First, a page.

• Jasper Fforde – Thursday Next series
  • Jeaniene Frost – Night Huntress series
  • Charlaine Harris – Sookie Stackhouse series (4 mentions)
  • Kim Harrison – The Hollows series
  • Robert Jordan – Wheel of Time series (2 mentions)
  • Stephen King – The Dark Tower series
  • John Marsdon – Tomorrow series (YA, 4 mentions)
  • George R.R. Martins – A Song of Fire and Ice
  • Lisa McMann – Wake series
  • Karen Marie Moning – MacKayla Lane series (3 mentions)

General/Christian Fiction

  • Jan Karon – The Mitford Years series
  • Sophie Kinsella – Shopaholic series
  • Debbie Macomber – Cedar Cove series
  • Brendan O’Carroll – The Mammy series
  • Francine Rivers – The Mark of the Lion trilogy
  • Ann B. Ross – Miss Julia (Christian fiction)

Outlander by Diana Gabaldon – Book Review

Outlander by Diana Gabaldon
Published by Delta, an imprint of Random House

Life has been in upheaval for Claire and Frank for some time. The majority of their married life was spent apart during World War II, where Claire acted as a nurse. Now is their time to reconnect on a romantic retreat in the Scottish highlands. One morning on their vacation, Claire heads up to an old stone circle (a la Stonehenge). As she nears the structure she begins to hear odd sounds and suddenly is whisked 200 years back in time where she is rescued/kidnapped by a group of Scottish clansmen. One of them, a young man in his early 20s named Jaime, has been badly injured and Claire immediately uses her nursing skills to help heal him. The longer Claire spends in the 18th century, the more time she and Jaime spend around one another, until something happens that will force them together.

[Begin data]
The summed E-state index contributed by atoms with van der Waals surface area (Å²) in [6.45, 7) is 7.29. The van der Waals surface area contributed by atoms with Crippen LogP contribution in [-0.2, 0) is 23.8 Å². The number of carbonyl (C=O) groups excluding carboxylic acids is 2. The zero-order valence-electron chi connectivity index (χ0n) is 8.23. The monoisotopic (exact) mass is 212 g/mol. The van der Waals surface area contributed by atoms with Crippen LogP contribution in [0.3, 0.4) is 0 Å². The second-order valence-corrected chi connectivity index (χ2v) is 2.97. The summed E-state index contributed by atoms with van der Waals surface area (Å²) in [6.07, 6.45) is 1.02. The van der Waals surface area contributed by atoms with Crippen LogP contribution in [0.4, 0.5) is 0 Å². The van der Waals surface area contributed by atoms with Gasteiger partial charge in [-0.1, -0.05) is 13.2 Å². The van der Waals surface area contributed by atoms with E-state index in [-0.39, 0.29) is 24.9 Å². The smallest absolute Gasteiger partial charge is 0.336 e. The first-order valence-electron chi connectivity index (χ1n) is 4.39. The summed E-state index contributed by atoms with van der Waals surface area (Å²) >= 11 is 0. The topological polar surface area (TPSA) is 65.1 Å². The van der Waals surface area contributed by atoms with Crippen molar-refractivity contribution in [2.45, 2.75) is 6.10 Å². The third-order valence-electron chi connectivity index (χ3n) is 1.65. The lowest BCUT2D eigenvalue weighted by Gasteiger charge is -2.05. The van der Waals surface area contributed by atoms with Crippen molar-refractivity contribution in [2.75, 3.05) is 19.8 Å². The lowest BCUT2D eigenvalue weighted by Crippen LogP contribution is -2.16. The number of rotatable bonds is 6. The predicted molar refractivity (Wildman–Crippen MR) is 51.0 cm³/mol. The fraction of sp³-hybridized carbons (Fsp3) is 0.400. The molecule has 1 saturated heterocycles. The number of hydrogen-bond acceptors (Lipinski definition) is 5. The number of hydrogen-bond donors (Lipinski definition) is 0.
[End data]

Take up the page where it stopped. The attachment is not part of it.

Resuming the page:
When I first joined LibraryThing, one of my first stops was the historical fiction group, where it seemed like everyone was talking about one series. It was universal love, nary a dissenting opinion to be found. That series was, of course, Diana Gabaldon’s “Outlander” series. After that initial introduction, I began hearing praises for “Outlander” all over the place; it seemed that everyone but me had read it. And yet, I resisted. I resisted for a good three years. I was scared by the fact it was a long series of hefty books (the mass market edition of Outlander I read has about 850 pages, and it appears that many of the sequels are longer). I also wasn’t sure how I felt about the time travel aspect or the whole description of the series as historical romance, since I generally feel like romance aspects add very little to historical fiction.

What I want to know now is this:

WHY did none of you sit me down and make me read “Outlander” before this?

Seriously? Because I L-O-V-E LOVE it.

And what of my objections? Okay, first, the time travel thing. It really isn’t time travel. Yes, Claire goes back in time, but it more about the magical qualities of the Scottish highlands, finding that there is truth to the basis of the old myths, not that there is some science fiction-type thing stuck in the middle of what is primarily historical fiction, just a touch of fantasy. Of course, I was also put off by everyone’s description of this book as romance, because historical romance usually makes me roll my eyes or skip pages. However, I was talking to Michelle from That’s What She Read trying to sum up my thoughts on the romance angle and I think that she put it very well: most sex scenes in historical fiction are either gratuitous or insignificant. She’s absolutely right, but the romantic encounters in “Outlander” and neither of those things. By and large they really do advance the plot and the character development. Plus, Gabaldon perfectly walks the line between too vague and too graphic and writes love scenes that don’t make me want to throw the book against the wall, miracle of miracles!